Krish constantly weighed the benefits and drawbacks of allowing his son to drive while he was still learning. In the end, he believes that the decision was worth it, notwithstanding the potential safety risks and financial sacrifices from insurance of allowing his son behind the wheel.
Insurance coverage for newer cars tends to be much higher than for older cars, and you [can also] avoid [purchasing] collision coverage for an older car, which means that if you get into an accident, you have to pay for [it] yourself, but because it’s such an old car, we probably just won’t fix it. - Parent Krish Kumar
“There is a cost; that’s the downside of this, but there’s a bit of restricting or limiting the cost by limiting the coverage of the insurance,” Krish said. “One of the ways of mitigating the cost is that the car he’s driving is very old. Insurance coverage for newer cars tends to be much higher than for older cars, and you [can also] avoid [purchasing] collision coverage for an older car, which means that if you get into an accident, you have to pay for [it] yourself, but because it’s such an old car, we probably just won’t fix it.”
In addition to individual safety and responsibility, there’s also the cost of gas to consider. Over the last six months, gas prices in the Bay Area have been consistently increasing, reaching $4 per gallon in April — 38% more than the national average.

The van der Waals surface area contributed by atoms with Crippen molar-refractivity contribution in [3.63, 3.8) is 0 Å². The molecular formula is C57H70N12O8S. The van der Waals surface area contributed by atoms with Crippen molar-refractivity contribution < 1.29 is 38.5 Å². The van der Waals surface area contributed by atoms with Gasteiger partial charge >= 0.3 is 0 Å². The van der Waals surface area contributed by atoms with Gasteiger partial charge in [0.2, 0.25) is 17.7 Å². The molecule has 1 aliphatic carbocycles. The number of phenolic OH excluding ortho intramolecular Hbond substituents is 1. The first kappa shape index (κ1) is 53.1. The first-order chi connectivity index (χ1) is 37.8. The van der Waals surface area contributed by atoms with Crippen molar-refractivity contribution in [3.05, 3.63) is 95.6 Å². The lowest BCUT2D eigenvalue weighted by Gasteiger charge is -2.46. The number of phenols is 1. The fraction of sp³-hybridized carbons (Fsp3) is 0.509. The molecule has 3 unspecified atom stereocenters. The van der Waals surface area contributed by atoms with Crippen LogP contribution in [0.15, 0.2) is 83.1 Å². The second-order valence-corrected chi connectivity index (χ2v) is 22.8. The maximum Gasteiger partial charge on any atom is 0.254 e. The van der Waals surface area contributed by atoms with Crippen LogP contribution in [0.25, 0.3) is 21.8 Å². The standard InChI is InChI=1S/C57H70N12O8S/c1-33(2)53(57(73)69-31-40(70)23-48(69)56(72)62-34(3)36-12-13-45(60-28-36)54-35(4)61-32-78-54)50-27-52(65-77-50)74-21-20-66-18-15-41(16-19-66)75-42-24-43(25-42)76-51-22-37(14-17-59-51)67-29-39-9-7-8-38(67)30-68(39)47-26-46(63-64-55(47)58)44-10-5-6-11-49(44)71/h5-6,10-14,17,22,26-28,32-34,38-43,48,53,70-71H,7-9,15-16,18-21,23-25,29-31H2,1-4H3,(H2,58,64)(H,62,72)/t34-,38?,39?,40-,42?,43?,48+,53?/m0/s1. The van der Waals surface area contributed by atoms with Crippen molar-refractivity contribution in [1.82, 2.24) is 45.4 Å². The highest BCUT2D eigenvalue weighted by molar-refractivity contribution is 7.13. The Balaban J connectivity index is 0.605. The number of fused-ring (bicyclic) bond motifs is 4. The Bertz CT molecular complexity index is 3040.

“Gas will increase [the cost] even more, but he’s not driving a lot of miles, so that keeps the gas cost pretty low,” Krish said. “ It would be concerning if he is driving a lot of miles, but his driving is mostly limited to Cupertino, so a few miles in a given time. So overall, the driving distance is not much.”
Fu, however, believes that gas prices aren’t as significant of an issue as people perceive it to be — the potential costs of insurance and the vehicle itself far outweigh that of gas. He calculates that “an increase in 10 cents of gas per gallon leads to only about $1 extra every week” — 25 times less than the cost of school lunch in a week — so he believes that gas prices ultimately don’t affect student drivers.
Despite gas prices, safeties and responsibilities, Krish places faith in the strict rules set by the DMV towards teen drivers, recounting the six month long experience his son underwent to receive his license.
[It’s helpful] to get familiar with [driving] when he will have to drive long distances to work, so it’s good for [there] to be a practice round with these restrictions. - Parent Krish Kumar
“[Sanjay] has a curfew, he can’t take anybody else and he’s driving short distances — so there are rules in place that keep it fairly safe,” Krish said. “[It’s helpful] to get familiar with [driving] when he will have to drive long distances to work, so it’s good for [there] to be a practice round with these restrictions.”